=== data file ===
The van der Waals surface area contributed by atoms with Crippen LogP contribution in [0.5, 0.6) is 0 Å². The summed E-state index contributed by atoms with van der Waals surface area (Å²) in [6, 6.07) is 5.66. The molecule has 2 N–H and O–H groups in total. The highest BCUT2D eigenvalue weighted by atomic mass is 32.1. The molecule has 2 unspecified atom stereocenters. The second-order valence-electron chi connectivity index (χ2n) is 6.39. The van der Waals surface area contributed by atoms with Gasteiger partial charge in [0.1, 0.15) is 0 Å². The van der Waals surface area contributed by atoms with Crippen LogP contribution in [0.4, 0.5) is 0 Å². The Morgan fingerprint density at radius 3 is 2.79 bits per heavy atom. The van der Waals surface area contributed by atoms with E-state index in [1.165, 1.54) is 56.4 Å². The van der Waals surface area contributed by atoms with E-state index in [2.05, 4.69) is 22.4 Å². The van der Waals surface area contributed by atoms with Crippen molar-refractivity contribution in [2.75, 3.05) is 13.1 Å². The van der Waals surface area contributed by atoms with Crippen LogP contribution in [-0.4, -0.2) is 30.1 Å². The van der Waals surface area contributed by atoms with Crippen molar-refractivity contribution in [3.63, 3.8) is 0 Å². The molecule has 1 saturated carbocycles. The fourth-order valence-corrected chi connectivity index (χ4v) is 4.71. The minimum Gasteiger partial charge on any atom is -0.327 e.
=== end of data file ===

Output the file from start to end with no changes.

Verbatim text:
The van der Waals surface area contributed by atoms with Crippen LogP contribution in [0.5, 0.6) is 0 Å². The summed E-state index contributed by atoms with van der Waals surface area (Å²) in [6, 6.07) is 5.66. The molecule has 2 N–H and O–H groups in total. The highest BCUT2D eigenvalue weighted by atomic mass is 32.1. The molecule has 2 unspecified atom stereocenters. The second-order valence-electron chi connectivity index (χ2n) is 6.39. The van der Waals surface area contributed by atoms with Gasteiger partial charge in [0.1, 0.15) is 0 Å². The van der Waals surface area contributed by atoms with Crippen LogP contribution in [0.4, 0.5) is 0 Å². The Morgan fingerprint density at radius 3 is 2.79 bits per heavy atom. The van der Waals surface area contributed by atoms with E-state index in [1.165, 1.54) is 56.4 Å². The van der Waals surface area contributed by atoms with E-state index in [2.05, 4.69) is 22.4 Å². The van der Waals surface area contributed by atoms with Crippen molar-refractivity contribution in [2.75, 3.05) is 13.1 Å². The van der Waals surface area contributed by atoms with Crippen LogP contribution in [-0.4, -0.2) is 30.1 Å². The van der Waals surface area contributed by atoms with Crippen molar-refractivity contribution in [3.63, 3.8) is 0 Å². The molecule has 1 saturated carbocycles. The fourth-order valence-corrected chi connectivity index (χ4v) is 4.71. The minimum Gasteiger partial charge on any atom is -0.327 e.